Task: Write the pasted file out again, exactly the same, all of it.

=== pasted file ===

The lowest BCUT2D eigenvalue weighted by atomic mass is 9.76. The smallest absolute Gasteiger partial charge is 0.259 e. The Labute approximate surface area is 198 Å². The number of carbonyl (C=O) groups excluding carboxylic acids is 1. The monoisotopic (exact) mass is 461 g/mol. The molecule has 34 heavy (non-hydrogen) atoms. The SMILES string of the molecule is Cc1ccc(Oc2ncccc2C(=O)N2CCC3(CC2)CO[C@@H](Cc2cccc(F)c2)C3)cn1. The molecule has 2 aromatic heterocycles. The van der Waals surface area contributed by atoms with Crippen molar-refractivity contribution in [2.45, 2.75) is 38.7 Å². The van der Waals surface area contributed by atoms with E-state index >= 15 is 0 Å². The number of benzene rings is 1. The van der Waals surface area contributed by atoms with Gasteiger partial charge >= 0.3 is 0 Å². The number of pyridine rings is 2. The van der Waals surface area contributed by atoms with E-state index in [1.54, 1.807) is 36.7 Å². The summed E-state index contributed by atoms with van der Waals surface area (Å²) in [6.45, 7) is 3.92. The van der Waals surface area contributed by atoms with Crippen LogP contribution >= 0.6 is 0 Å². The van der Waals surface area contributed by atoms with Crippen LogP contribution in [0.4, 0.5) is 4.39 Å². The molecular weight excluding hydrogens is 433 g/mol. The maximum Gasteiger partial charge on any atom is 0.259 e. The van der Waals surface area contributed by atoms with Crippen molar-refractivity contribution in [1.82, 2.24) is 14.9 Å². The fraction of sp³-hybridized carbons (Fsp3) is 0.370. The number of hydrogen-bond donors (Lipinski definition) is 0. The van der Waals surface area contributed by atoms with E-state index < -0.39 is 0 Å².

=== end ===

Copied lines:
The lowest BCUT2D eigenvalue weighted by atomic mass is 9.76. The smallest absolute Gasteiger partial charge is 0.259 e. The Labute approximate surface area is 198 Å². The number of carbonyl (C=O) groups excluding carboxylic acids is 1. The monoisotopic (exact) mass is 461 g/mol. The molecule has 34 heavy (non-hydrogen) atoms. The SMILES string of the molecule is Cc1ccc(Oc2ncccc2C(=O)N2CCC3(CC2)CO[C@@H](Cc2cccc(F)c2)C3)cn1. The molecule has 2 aromatic heterocycles. The van der Waals surface area contributed by atoms with Crippen molar-refractivity contribution in [2.45, 2.75) is 38.7 Å². The van der Waals surface area contributed by atoms with E-state index >= 15 is 0 Å². The number of benzene rings is 1. The van der Waals surface area contributed by atoms with Gasteiger partial charge >= 0.3 is 0 Å². The number of pyridine rings is 2. The van der Waals surface area contributed by atoms with E-state index in [1.54, 1.807) is 36.7 Å². The summed E-state index contributed by atoms with van der Waals surface area (Å²) in [6.45, 7) is 3.92. The van der Waals surface area contributed by atoms with Crippen LogP contribution >= 0.6 is 0 Å². The van der Waals surface area contributed by atoms with Crippen LogP contribution in [0.4, 0.5) is 4.39 Å². The molecular weight excluding hydrogens is 433 g/mol. The maximum Gasteiger partial charge on any atom is 0.259 e. The van der Waals surface area contributed by atoms with Crippen molar-refractivity contribution in [1.82, 2.24) is 14.9 Å². The fraction of sp³-hybridized carbons (Fsp3) is 0.370. The number of hydrogen-bond donors (Lipinski definition) is 0. The van der Waals surface area contributed by atoms with E-state index < -0.39 is 0 Å².